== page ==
History Jar Challenge 8 – a break from castles…

Battle of Shrewsbury from of A tour in Wales by Thomas Pennant (1726-1798)

I am conscious that not everyone is wildly enthusiastic about castles – we will come back to them eventually but it’s time for a change in this week’s challenge so that we can get back to something more manageable…ish

How many key battlefield sites – so battles rather than OS references- can you identify taking place on English soil between January 1066 and 21st July 1403? So we’re covering the battles of the Norman Conquest, the key battles of the Anarchy -not every little squabble or we’ll never get to the end of the list; the Barons Wars, the Scottish Wars of Independence and we conclude with the Glyndwr Rising. The Battle in 1403 you should know if you’ve been following the store cupboard of quotes.

As much as anything it’s an opportunity to consider the medieval period and the evolution of the relationship between monarch and parliament as well as considering the way in which english monarch sought to dominate Wales and Scotland. Henry II laid claim to Wales, Scotland and Ireland.

We used to refer to the period after the Romans left Britain as the Dark Ages we now refer to them as Earl Medieval. Thus the medieval period stretches from the collapse of the Roman empire to the Fifteenth Century – which is Late Medieval. Throughout the time period I have identified in the challenge above English kings sought to control Wales and Scotland. From 1337 onwards they were also engaged in the Hundred Year’s War to gain control of France by right of inheritance through Isabella of france, the mother of Edward III.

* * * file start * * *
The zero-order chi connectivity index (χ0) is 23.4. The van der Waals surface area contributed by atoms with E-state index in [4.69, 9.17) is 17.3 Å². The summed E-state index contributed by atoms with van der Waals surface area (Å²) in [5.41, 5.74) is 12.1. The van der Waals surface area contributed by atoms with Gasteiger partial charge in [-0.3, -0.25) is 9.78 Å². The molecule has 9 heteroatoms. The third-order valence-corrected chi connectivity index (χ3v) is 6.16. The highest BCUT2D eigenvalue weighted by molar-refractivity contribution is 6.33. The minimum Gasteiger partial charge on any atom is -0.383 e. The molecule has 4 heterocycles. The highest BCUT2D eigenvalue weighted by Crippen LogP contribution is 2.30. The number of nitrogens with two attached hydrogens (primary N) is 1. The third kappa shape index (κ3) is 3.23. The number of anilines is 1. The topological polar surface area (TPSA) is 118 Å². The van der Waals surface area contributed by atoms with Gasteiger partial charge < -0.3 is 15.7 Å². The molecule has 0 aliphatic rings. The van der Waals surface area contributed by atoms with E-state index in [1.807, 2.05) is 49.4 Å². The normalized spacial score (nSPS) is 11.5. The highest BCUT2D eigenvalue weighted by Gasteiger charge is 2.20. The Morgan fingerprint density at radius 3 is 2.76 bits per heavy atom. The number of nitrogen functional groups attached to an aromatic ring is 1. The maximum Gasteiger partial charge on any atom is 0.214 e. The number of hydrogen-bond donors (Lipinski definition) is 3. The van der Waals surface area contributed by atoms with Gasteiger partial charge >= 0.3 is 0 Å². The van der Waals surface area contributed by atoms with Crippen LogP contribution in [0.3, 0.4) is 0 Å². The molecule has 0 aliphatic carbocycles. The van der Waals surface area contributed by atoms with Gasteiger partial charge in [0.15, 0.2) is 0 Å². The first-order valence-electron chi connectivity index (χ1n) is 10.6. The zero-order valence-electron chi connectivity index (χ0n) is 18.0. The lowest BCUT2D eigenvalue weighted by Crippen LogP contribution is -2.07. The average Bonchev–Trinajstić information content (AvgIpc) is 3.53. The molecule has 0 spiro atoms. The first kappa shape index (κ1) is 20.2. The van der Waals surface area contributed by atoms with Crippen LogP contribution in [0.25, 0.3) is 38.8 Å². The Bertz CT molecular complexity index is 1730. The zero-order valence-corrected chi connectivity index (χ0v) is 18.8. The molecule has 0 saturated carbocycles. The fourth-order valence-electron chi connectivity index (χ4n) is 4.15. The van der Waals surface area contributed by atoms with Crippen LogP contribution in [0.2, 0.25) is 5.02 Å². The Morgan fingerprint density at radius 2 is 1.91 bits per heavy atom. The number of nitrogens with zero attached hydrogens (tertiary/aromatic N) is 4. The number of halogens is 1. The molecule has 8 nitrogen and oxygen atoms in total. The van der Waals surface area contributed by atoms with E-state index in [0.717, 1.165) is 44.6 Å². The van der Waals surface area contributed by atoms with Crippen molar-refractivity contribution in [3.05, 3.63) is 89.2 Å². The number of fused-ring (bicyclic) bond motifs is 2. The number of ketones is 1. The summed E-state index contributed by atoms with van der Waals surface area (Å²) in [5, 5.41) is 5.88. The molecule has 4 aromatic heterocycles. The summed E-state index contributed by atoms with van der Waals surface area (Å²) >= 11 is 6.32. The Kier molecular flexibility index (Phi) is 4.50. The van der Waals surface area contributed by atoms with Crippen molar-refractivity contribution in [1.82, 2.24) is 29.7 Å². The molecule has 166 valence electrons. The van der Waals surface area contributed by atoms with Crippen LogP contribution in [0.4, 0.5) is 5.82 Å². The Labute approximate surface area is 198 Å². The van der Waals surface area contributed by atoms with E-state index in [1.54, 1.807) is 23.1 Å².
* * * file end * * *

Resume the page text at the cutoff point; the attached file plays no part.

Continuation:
Throughout this period, the warfare which was almost continuous in some respects, many aspects of warfare remained the same but it was also the period that saw the longbow and then the canon. Armies were composed of infantry and cavalry and they were formed from feudal due or paid mercenaries. The structure of the army reflected the social structure in the wider world – which did not really lend itself to continuous year round warfare – rather to periodic seasonal hostilities depending upon the political situation. There were other seasonal factors involved as well – such as the weather. Communications weren’t necessarily that brilliant- there are several instances of armies stumbling unexpectedly across one another. Armies might have marched but there was lots of manoeuvring, lots of negotiating and quite a few sieges as well as hostage taking. Battles were basically the last resort…and I am obviously simplifying.